Variations in temperature, CO2
, and dust from the Vostok, Antarctica ice core
over the last 400,000 years
Northern hemisphere glaciation
An ice age is a period when for a long time the temperature of Earth's climate is very low. This leads to an expansion of the continental ice sheets, polar ice sheets and mountain glaciers.
Ice age is a phrase coined for the period of extensive ice sheets in the recent Pleistocene period. We now know that ice ages have happened a number of times in the past, the greatest and longest of which took place in the Proterozoic era, before multi-cellular eukaryotes evolved.
During ice ages the sea level drops as water is held in the great ice sheets at the poles. How much it drops depends on several factors, such as the length of time that a cold period lasts.
Within an ice age, there are stages. The longer cold stages are called glacials or glacial periods. The shorter warm periods are called interglacials. The last glacial ended about 11,000 years ago when the present interglacial started. The Greenland and Antarctic ice sheets still exist. The last two million years have been the Pleistocene ice age. During glacials, large and thick ice sheets cover much of the North American and Eurasian continents.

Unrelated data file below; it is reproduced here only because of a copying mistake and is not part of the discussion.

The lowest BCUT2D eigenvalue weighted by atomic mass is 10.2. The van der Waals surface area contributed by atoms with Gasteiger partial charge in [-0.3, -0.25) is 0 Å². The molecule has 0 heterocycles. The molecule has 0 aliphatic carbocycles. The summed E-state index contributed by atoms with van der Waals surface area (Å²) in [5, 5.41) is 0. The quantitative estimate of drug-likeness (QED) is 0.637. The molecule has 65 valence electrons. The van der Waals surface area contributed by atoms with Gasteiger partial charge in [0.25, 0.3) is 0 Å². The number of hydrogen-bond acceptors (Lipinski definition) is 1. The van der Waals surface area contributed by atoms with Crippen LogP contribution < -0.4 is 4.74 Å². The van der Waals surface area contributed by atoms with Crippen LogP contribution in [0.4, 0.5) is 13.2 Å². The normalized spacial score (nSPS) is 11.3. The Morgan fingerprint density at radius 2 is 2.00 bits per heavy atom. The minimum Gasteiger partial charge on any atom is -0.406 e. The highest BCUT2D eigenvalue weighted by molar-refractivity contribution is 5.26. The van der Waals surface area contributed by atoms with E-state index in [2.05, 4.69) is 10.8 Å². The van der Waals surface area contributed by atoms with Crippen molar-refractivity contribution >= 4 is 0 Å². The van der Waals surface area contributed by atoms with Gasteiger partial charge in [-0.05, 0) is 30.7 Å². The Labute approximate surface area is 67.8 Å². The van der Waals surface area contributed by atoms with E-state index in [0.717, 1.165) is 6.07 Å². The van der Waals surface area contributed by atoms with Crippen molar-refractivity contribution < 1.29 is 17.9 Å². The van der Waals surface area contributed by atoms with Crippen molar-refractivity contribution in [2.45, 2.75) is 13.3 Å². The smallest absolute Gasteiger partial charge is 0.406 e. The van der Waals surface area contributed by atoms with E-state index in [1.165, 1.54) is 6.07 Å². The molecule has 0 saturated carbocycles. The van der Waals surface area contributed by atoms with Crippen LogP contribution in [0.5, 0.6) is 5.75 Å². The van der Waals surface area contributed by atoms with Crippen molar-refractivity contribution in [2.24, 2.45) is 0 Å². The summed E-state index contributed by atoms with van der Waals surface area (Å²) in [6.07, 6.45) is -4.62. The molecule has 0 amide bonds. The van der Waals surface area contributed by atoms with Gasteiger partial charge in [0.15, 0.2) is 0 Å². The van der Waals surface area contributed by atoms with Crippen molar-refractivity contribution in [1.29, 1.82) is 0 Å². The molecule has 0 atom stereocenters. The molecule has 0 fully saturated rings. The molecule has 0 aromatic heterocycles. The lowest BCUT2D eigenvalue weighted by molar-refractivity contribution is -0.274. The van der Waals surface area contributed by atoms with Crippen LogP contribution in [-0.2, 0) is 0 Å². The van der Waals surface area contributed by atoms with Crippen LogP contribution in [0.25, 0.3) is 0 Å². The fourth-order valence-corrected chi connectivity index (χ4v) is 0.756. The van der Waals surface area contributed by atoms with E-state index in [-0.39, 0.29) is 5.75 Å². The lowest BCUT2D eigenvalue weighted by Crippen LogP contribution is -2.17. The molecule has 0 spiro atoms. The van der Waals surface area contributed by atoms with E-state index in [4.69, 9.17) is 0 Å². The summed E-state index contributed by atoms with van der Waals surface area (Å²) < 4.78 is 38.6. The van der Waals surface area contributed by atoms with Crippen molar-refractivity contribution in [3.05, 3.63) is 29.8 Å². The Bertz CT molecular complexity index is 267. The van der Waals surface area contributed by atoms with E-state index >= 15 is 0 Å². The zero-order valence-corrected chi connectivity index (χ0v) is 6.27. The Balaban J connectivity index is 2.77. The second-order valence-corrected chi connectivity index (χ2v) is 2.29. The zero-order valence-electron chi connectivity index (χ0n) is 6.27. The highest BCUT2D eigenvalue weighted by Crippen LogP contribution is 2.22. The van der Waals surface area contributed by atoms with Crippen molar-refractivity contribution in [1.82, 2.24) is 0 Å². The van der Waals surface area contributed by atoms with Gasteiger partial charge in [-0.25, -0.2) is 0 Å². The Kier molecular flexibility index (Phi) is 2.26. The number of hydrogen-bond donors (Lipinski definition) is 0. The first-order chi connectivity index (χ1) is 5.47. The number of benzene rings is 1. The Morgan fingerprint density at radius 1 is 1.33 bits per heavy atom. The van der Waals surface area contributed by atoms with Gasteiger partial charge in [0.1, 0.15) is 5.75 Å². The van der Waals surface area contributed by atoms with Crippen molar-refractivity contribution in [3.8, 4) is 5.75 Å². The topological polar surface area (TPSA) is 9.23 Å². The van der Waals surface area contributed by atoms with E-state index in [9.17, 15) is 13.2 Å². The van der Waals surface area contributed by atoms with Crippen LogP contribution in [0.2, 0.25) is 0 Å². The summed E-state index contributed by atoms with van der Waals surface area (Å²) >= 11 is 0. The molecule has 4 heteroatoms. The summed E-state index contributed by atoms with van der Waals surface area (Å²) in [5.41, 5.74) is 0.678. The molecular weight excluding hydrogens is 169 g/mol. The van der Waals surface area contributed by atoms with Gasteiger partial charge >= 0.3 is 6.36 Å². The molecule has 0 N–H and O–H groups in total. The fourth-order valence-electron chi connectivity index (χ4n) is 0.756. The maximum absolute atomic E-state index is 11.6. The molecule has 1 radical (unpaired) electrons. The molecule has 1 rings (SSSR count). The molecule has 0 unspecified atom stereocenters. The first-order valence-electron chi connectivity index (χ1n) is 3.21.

Many glacial periods that have occurred during the last few million years are initially at 40,000-year frequency, but more recently ice ages have occurred at 100,000-year frequency.
Images for kids
The Antarctic ice sheet. Ice sheets expand during an ice age.
Ice age map of northern Germany and its northern neighbours. Red: maximum limit of Weichselian glacial; yellow: Saale glacial at maximum (Drenthe stage); blue: Elster glacial maximum glaciation.
Shows the pattern of temperature and ice volume changes associated with recent glacials and interglacials
Past and future of daily average insolation at top of the atmosphere on the day of the summer solstice, at 65 N latitude.
Scandinavia exhibits some of the typical effects of ice age glaciation such as fjords and lakes.